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December 2007
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Drug Policy Conference – Saturday Afternoon

Workshop: Beyond Prohibition: Describing a Drug War Exit Strategy

(l-r)
Alex Wodak, Australia
Fredrick Polak, Netherlands Drug Policy Foundation
Steve Rolles, Transform, UK
Moderator: Roger Goodman, Seattle
Maria Lucia Karam, retired Judge, Brazil
Eugene Oscapella, Canadian Foundation for Drug Policy
Cliff Thornton, Efficacy
Note: This is a very abbreviated post, just listing some points that were made, without full details.
Questions:

  1. What does “regulation” mean?
  2. How do we get there?

Alex Wodak: Reduce and minimize the costs
Six principals of effective drug policy

  1. Must be evidence-based
  2. Treat drug problems as social and health problem
  3. Respect Human Rights
  4. Must hear the voice of those who use drugs
  5. Respect the international treaties (including human rights conventions)
  6. Preventing further social marginalization

Polak: Drug policy should also protect children. Today’s does not.
Goodman: Five principles

  1. Protecting families and children
  2. Make wise use of scarce public resources
  3. Reduce public disorder and Crime
  4. Promote personal and public health.
  5. Civil Rights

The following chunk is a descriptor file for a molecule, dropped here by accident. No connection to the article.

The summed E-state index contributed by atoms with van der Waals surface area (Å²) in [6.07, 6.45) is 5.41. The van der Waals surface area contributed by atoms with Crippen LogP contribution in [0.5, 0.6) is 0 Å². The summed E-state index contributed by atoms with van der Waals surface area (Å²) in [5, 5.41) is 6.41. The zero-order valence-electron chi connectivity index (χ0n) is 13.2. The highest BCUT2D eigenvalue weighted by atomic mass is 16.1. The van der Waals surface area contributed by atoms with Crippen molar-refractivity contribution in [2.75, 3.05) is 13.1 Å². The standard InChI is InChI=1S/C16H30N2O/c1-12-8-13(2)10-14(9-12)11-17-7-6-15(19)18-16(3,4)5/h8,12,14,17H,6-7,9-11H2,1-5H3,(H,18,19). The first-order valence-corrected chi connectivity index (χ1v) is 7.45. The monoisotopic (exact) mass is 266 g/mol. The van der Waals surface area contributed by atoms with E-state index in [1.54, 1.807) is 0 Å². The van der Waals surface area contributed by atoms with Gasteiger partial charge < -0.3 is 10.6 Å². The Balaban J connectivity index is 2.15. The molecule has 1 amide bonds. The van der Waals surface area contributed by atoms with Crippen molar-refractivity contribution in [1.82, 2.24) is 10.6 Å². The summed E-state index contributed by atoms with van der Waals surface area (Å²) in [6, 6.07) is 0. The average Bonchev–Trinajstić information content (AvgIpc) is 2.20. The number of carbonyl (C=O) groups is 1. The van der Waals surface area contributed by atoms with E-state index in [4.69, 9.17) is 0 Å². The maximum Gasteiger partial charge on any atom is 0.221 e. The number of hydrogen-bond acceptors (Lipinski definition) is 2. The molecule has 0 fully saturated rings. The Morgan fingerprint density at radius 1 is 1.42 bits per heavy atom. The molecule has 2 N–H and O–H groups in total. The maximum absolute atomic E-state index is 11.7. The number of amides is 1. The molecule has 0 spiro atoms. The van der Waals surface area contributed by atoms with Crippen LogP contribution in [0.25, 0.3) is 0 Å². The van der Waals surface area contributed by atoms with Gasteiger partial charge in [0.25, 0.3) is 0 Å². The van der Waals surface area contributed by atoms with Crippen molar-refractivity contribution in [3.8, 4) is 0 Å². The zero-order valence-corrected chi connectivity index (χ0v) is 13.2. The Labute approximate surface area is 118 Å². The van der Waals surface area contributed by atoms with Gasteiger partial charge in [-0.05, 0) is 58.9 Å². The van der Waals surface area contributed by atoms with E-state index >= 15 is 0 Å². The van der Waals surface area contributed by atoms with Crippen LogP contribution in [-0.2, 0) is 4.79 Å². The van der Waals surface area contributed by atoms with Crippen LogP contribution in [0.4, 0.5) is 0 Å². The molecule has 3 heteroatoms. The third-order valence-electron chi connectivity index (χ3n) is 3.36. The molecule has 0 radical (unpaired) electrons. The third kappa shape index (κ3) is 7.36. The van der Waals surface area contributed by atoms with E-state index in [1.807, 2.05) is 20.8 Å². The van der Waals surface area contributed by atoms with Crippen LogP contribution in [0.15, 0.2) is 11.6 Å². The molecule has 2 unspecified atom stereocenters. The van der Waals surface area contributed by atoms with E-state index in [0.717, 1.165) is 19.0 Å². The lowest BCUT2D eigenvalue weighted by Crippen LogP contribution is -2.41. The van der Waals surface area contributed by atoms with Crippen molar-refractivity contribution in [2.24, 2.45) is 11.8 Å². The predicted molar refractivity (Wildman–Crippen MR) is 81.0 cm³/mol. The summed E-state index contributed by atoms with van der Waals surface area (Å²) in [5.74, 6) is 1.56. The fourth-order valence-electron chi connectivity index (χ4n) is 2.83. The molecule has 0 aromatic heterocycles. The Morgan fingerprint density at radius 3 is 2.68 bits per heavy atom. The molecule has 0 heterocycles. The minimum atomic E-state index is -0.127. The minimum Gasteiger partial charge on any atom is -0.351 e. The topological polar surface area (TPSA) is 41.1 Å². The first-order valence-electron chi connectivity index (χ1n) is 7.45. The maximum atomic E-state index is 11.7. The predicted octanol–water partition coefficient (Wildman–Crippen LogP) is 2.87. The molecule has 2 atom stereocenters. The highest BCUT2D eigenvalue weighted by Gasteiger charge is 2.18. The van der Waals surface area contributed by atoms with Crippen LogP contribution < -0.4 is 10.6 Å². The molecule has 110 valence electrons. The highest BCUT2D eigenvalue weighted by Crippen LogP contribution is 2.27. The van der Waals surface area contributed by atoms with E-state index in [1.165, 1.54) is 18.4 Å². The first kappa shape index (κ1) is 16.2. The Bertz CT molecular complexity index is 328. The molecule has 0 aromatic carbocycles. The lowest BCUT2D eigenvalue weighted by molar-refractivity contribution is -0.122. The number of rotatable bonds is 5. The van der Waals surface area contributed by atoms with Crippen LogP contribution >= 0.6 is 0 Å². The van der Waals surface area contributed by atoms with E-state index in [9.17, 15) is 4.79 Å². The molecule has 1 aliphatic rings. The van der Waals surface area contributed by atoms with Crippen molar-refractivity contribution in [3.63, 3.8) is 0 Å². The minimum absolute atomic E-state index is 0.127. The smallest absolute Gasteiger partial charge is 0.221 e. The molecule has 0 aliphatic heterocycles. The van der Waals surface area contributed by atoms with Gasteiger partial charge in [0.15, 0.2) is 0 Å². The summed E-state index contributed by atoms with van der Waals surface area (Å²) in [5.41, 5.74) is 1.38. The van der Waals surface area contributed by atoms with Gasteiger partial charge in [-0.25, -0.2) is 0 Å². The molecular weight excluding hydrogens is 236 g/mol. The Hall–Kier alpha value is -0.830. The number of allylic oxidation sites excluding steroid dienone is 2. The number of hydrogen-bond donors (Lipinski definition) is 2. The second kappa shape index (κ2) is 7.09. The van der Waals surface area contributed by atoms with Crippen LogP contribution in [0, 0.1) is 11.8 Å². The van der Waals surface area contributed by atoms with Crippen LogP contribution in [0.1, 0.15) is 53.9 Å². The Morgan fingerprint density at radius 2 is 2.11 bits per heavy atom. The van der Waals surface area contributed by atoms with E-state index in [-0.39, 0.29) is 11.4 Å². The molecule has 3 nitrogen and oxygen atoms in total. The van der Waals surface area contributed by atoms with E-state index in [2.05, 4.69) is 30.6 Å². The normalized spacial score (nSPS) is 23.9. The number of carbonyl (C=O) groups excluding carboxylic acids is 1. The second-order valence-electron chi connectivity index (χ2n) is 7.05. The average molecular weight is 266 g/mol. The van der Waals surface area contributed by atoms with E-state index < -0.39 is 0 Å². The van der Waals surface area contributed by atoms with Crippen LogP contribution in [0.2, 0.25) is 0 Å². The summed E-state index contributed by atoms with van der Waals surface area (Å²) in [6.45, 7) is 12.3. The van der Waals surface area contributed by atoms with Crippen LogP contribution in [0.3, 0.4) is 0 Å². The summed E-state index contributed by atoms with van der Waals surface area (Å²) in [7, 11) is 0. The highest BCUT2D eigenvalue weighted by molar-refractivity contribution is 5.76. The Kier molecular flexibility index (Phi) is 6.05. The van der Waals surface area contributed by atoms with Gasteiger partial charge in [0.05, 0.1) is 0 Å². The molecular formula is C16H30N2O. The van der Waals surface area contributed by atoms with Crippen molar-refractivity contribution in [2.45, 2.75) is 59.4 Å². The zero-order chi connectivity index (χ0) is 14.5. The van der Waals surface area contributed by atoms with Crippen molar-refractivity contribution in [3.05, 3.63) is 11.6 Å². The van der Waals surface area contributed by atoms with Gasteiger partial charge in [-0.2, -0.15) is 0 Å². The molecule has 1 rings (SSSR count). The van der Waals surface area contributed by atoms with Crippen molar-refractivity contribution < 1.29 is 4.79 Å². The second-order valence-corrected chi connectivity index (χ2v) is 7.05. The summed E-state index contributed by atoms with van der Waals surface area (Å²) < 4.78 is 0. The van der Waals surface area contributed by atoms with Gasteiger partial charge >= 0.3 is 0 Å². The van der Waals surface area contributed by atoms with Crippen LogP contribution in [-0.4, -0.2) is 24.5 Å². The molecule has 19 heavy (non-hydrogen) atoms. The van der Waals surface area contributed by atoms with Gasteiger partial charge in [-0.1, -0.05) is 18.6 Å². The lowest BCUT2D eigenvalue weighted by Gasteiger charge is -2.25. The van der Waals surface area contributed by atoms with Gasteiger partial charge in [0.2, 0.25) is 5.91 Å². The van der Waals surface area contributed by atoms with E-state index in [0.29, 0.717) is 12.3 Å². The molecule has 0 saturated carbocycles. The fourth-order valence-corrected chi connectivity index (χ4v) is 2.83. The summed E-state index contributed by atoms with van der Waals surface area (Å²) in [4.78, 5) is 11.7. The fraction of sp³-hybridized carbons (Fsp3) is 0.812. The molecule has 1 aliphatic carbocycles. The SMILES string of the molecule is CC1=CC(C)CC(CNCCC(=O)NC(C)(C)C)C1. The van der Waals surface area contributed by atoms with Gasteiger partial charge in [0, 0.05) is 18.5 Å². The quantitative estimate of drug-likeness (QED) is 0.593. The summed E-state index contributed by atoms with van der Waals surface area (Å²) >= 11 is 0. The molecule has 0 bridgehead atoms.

Maria Karam:
– Additional principle: FREEDOM
– We’re exchanging freedom for security. And when we do that, we exchange democracy for totalitarianism and we lose our freedom, but do not gain security.
– There must be respect for all people, including drug users and drug dealers.
– We must bring back this notion of liberty.
Eugene Oscapella:
– We’re trying to prevent death
– We’re trying to reduce social disfunction
Wodak
– We need the objective of reducing police and government corruption
Regulation
Goodman: We don’t have to re-invent the wheel. We have tons of regulation models in place that can be used (alcohol, explosives, pharmaceuticals, and on, and on). First step is get rid of Schedule 1, which is nonsensical — perhaps the other schedules would still be workable.
Rolles: Definition of regulation: Important to note that: Some activities would remain prohibited (ie, sales to minors). Different regimes would be in place for different drugs in different environments. Implementation would be phased over a number of years. You’d probably start with stricter models of regulation. Don’t dictate — lay out a series of options and let local areas choose their approach.
Goodman: Why can’t we just give doctors information about heroin and let them prescribe it?
Eugene: We need to help people understand the difference between drug use under prohibition and drug use under legalization.
Commercialization
Eugene: To what extent do we allow commercialization? Advertising?
Goodman: Suppose Cannabis growers were licensed by the state, sell it to the state, but not allowed to advertise.
Wodak:
Another principle: Legal supply has got to go a long way to meeting strong demand. (not necessarily all the way, but most of the way)
– Sensible approach for marijuana is to tax and regulate like alcohol and tobacco.
– Advertising ban would be good, but problem in the U.S. because of first amendment.
Goodman: The future world of drugs beyond prohibition, reduces the harm by reducing the toxicity of drugs.
Maria: Criminal justice control system sells the false notion that everything will be OK if you arrest people, and this is not true. Eliminate the false control of criminal justice, the social control will come more easily than now. We are not prepared to think about all the forms of control that will certainly appear when prohibition ends.

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